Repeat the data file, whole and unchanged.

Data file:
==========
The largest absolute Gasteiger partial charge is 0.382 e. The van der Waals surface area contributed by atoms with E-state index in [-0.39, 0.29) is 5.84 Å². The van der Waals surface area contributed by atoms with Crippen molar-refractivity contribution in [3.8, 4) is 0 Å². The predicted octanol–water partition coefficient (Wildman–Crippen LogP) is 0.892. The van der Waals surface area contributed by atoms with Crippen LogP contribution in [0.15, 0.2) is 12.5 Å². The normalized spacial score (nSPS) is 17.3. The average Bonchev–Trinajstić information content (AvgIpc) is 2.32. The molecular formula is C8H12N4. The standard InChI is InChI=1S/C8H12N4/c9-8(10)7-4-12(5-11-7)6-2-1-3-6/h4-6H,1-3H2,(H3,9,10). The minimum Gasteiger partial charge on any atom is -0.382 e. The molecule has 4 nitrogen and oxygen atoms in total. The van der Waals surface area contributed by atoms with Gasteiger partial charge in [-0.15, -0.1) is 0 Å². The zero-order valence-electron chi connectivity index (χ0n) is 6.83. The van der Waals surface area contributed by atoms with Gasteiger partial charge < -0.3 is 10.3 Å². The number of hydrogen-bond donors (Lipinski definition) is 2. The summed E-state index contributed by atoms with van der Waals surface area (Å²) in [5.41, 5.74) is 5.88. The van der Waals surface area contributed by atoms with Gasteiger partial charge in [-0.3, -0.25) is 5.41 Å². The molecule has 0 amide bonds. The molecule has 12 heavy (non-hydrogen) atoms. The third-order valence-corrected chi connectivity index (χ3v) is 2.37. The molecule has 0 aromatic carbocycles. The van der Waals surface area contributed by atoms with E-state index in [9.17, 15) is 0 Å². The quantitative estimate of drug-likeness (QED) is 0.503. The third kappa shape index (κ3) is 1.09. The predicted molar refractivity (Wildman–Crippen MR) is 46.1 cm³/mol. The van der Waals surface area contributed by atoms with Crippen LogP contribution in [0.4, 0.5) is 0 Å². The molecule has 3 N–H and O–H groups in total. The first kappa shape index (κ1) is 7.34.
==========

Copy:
The largest absolute Gasteiger partial charge is 0.382 e. The van der Waals surface area contributed by atoms with E-state index in [-0.39, 0.29) is 5.84 Å². The van der Waals surface area contributed by atoms with Crippen molar-refractivity contribution in [3.8, 4) is 0 Å². The predicted octanol–water partition coefficient (Wildman–Crippen LogP) is 0.892. The van der Waals surface area contributed by atoms with Crippen LogP contribution in [0.15, 0.2) is 12.5 Å². The normalized spacial score (nSPS) is 17.3. The average Bonchev–Trinajstić information content (AvgIpc) is 2.32. The molecular formula is C8H12N4. The standard InChI is InChI=1S/C8H12N4/c9-8(10)7-4-12(5-11-7)6-2-1-3-6/h4-6H,1-3H2,(H3,9,10). The minimum Gasteiger partial charge on any atom is -0.382 e. The molecule has 4 nitrogen and oxygen atoms in total. The van der Waals surface area contributed by atoms with Gasteiger partial charge in [-0.15, -0.1) is 0 Å². The zero-order valence-electron chi connectivity index (χ0n) is 6.83. The van der Waals surface area contributed by atoms with Gasteiger partial charge < -0.3 is 10.3 Å². The number of hydrogen-bond donors (Lipinski definition) is 2. The summed E-state index contributed by atoms with van der Waals surface area (Å²) in [5.41, 5.74) is 5.88. The van der Waals surface area contributed by atoms with Gasteiger partial charge in [-0.3, -0.25) is 5.41 Å². The molecule has 0 amide bonds. The molecule has 12 heavy (non-hydrogen) atoms. The third-order valence-corrected chi connectivity index (χ3v) is 2.37. The molecule has 0 aromatic carbocycles. The van der Waals surface area contributed by atoms with E-state index in [9.17, 15) is 0 Å². The quantitative estimate of drug-likeness (QED) is 0.503. The third kappa shape index (κ3) is 1.09. The predicted molar refractivity (Wildman–Crippen MR) is 46.1 cm³/mol. The van der Waals surface area contributed by atoms with Crippen LogP contribution in [0.4, 0.5) is 0 Å². The molecule has 3 N–H and O–H groups in total. The first kappa shape index (κ1) is 7.34.